The European Telecommunications Standards Institute (ETSI) regulates information and communications technologies and produces globally accepted standards for the industry. In 2006, ETSI released EN 300 328 v1.7.1 “to fit in a modular structure to cover all radio and telecommunications terminal equipment within the scope of the R&TTE Directive.” But as technology continues to evolve, so does EN 300 328. To understand why the standards continue to evolve and how they function today, it’s important to understand the background: the successes and the failings of v1.7.1.
v1.7.1 Introduced A Host Of New Regulations
EN 300 328 v1.7.1 introduced improved measurement techniques for existing technical requirements, and additional technical requirements for frequency-hopping equipment. The most notable inclusion was the requirement for Medium Access Protocol, a mechanism designed to facilitate spectrum sharing with other devices in a wireless network. Spectrum sharing hadn’t been an issue in the past, mainly due to the ability of similar technology – like WIFI and Bluetooth – to mitigate sharing. But with newer technologies, spectrum sharing and providing equal access has become a greater concern. Hence the inclusion of the Medium Access Protocol requirement.
Problems Big And Small With v1.7.1
Issues with v1.7.1 quickly surfaced: it didn’t provide test procedures for the new Frequency-hopping and Medium Access Protocol requirements. Although manufacturers had to comply with these requirements as a necessary condition for presumption of conformity, they could claim conformance by an equivalent test or by manufacturer’s declaration.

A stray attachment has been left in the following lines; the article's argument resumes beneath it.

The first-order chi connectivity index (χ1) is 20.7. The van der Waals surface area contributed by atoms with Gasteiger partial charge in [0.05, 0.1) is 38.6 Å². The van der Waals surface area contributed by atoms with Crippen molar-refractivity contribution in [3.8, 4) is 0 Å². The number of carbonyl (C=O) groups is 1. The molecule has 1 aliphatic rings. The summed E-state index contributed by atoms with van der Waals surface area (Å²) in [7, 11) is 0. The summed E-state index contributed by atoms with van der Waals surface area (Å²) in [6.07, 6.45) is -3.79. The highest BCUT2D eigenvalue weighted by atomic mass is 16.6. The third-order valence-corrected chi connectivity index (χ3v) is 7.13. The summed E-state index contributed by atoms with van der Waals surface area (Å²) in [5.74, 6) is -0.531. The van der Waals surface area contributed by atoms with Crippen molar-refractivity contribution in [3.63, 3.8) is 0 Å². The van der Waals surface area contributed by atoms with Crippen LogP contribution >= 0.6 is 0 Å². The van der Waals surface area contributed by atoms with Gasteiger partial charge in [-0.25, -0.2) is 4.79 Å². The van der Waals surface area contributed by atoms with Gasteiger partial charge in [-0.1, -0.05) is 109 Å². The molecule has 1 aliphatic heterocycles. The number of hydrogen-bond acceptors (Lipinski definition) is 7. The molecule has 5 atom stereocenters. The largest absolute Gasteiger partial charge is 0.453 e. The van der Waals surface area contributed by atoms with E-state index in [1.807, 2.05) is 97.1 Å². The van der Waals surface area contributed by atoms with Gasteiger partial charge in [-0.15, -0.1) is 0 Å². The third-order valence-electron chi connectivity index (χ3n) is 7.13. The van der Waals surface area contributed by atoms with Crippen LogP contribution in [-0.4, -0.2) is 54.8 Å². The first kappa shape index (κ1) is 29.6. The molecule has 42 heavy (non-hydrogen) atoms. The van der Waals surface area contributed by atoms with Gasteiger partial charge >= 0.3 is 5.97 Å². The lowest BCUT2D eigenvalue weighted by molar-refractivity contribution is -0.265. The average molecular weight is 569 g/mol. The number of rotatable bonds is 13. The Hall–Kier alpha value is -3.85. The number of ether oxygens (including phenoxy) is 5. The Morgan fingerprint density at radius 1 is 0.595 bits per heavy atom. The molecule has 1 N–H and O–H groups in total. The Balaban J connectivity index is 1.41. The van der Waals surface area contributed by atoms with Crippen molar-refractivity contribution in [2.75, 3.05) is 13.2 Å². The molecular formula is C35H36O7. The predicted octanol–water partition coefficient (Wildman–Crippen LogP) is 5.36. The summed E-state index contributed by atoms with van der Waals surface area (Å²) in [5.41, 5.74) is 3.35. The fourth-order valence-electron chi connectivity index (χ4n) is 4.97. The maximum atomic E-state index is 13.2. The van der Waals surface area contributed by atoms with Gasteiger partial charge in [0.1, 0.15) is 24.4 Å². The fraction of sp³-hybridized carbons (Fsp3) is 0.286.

This was only a small issue for the Frequency-hopping requirements; in most cases the manufacturer could easily declare conformance based on the equipment technology. Take Bluetooth for example – the hopping characteristics are defined in the Bluetooth standard. In this case, a declaration was simple.
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But Medium Access Protocol wasn’t as trivial. Some manufacturers didn’t understand what was necessary to meet this requirement; others assumed the device protocol would address it. The Official Journal included several notes over the last few years indicating the mandatory status for compliance, but manufacturers by and large ignored Medium Access Protocol. ETSI deemed v1.7.1 insufficient to guarantee presumption of conformity for spectrum sharing.
Overhaul And Transition To v1.8.1
In 2012, v1.8.1 responded to the need for new, better defined and more precise test methods and requirements by entirely overhauling the previous standard. It introduces well-defined spectrum sharing and usage requirements, as well as test methods for several different technologies and spectrum sharing techniques. Previously undefined test procedures for frequency-hopping equipment were added, in addition to drastically revised, more complex test procedures for existing requirements such as Radio Frequency (RF) Output Power and Power Density.
Manufacturers and test labs in Europe and abroad were thrown by the speed and thoroughness by which v1.7.1 was revised. But v1.7.1 needed drastic updates – and with the ever-evolving world of technology, chances are, it will continue to change at breakneck pace.
To understand exactly how and where v1.8.1 is different from its predecessor, consult our follow-up article here.